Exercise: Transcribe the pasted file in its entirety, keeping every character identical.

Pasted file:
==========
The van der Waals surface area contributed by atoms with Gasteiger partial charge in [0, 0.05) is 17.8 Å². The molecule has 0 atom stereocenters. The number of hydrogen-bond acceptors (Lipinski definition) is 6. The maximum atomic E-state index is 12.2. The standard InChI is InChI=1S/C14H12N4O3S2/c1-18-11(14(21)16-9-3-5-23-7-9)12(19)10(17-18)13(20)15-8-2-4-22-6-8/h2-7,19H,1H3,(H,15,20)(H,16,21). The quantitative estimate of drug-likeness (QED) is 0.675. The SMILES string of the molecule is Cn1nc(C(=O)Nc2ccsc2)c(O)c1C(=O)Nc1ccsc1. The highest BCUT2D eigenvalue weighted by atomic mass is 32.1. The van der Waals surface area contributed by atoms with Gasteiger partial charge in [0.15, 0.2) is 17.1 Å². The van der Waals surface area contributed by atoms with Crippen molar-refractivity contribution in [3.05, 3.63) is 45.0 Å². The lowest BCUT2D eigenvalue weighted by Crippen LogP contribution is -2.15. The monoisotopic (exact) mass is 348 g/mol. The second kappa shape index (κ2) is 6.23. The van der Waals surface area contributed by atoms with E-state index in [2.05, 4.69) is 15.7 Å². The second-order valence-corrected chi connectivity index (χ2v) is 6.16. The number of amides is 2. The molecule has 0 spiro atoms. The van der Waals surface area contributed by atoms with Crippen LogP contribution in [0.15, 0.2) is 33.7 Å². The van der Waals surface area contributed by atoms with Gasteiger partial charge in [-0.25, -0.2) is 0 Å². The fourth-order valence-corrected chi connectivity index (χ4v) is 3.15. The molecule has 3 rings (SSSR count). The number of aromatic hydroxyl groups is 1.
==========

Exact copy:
The van der Waals surface area contributed by atoms with Gasteiger partial charge in [0, 0.05) is 17.8 Å². The molecule has 0 atom stereocenters. The number of hydrogen-bond acceptors (Lipinski definition) is 6. The maximum atomic E-state index is 12.2. The standard InChI is InChI=1S/C14H12N4O3S2/c1-18-11(14(21)16-9-3-5-23-7-9)12(19)10(17-18)13(20)15-8-2-4-22-6-8/h2-7,19H,1H3,(H,15,20)(H,16,21). The quantitative estimate of drug-likeness (QED) is 0.675. The SMILES string of the molecule is Cn1nc(C(=O)Nc2ccsc2)c(O)c1C(=O)Nc1ccsc1. The highest BCUT2D eigenvalue weighted by atomic mass is 32.1. The van der Waals surface area contributed by atoms with Gasteiger partial charge in [0.15, 0.2) is 17.1 Å². The van der Waals surface area contributed by atoms with Crippen molar-refractivity contribution in [3.05, 3.63) is 45.0 Å². The lowest BCUT2D eigenvalue weighted by Crippen LogP contribution is -2.15. The monoisotopic (exact) mass is 348 g/mol. The second kappa shape index (κ2) is 6.23. The van der Waals surface area contributed by atoms with E-state index in [2.05, 4.69) is 15.7 Å². The second-order valence-corrected chi connectivity index (χ2v) is 6.16. The number of amides is 2. The molecule has 0 spiro atoms. The van der Waals surface area contributed by atoms with Crippen LogP contribution in [0.15, 0.2) is 33.7 Å². The van der Waals surface area contributed by atoms with Gasteiger partial charge in [-0.25, -0.2) is 0 Å². The fourth-order valence-corrected chi connectivity index (χ4v) is 3.15. The molecule has 3 rings (SSSR count). The number of aromatic hydroxyl groups is 1.